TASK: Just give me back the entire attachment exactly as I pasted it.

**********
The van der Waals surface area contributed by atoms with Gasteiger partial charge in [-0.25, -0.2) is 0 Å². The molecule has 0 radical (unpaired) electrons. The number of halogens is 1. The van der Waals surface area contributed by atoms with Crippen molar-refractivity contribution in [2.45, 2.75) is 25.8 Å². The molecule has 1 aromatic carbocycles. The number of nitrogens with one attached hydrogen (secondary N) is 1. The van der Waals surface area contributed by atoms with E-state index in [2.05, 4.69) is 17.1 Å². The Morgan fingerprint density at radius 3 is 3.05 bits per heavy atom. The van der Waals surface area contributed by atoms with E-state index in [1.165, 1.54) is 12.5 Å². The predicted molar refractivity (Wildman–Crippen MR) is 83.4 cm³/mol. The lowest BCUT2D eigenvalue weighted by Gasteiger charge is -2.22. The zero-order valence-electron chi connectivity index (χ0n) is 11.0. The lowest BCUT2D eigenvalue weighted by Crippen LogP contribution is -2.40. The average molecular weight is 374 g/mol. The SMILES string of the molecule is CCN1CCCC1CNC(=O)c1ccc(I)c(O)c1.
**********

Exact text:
The van der Waals surface area contributed by atoms with Gasteiger partial charge in [-0.25, -0.2) is 0 Å². The molecule has 0 radical (unpaired) electrons. The number of halogens is 1. The van der Waals surface area contributed by atoms with Crippen molar-refractivity contribution in [2.45, 2.75) is 25.8 Å². The molecule has 1 aromatic carbocycles. The number of nitrogens with one attached hydrogen (secondary N) is 1. The van der Waals surface area contributed by atoms with E-state index in [2.05, 4.69) is 17.1 Å². The Morgan fingerprint density at radius 3 is 3.05 bits per heavy atom. The van der Waals surface area contributed by atoms with E-state index in [1.165, 1.54) is 12.5 Å². The predicted molar refractivity (Wildman–Crippen MR) is 83.4 cm³/mol. The lowest BCUT2D eigenvalue weighted by Gasteiger charge is -2.22. The zero-order valence-electron chi connectivity index (χ0n) is 11.0. The lowest BCUT2D eigenvalue weighted by Crippen LogP contribution is -2.40. The average molecular weight is 374 g/mol. The SMILES string of the molecule is CCN1CCCC1CNC(=O)c1ccc(I)c(O)c1.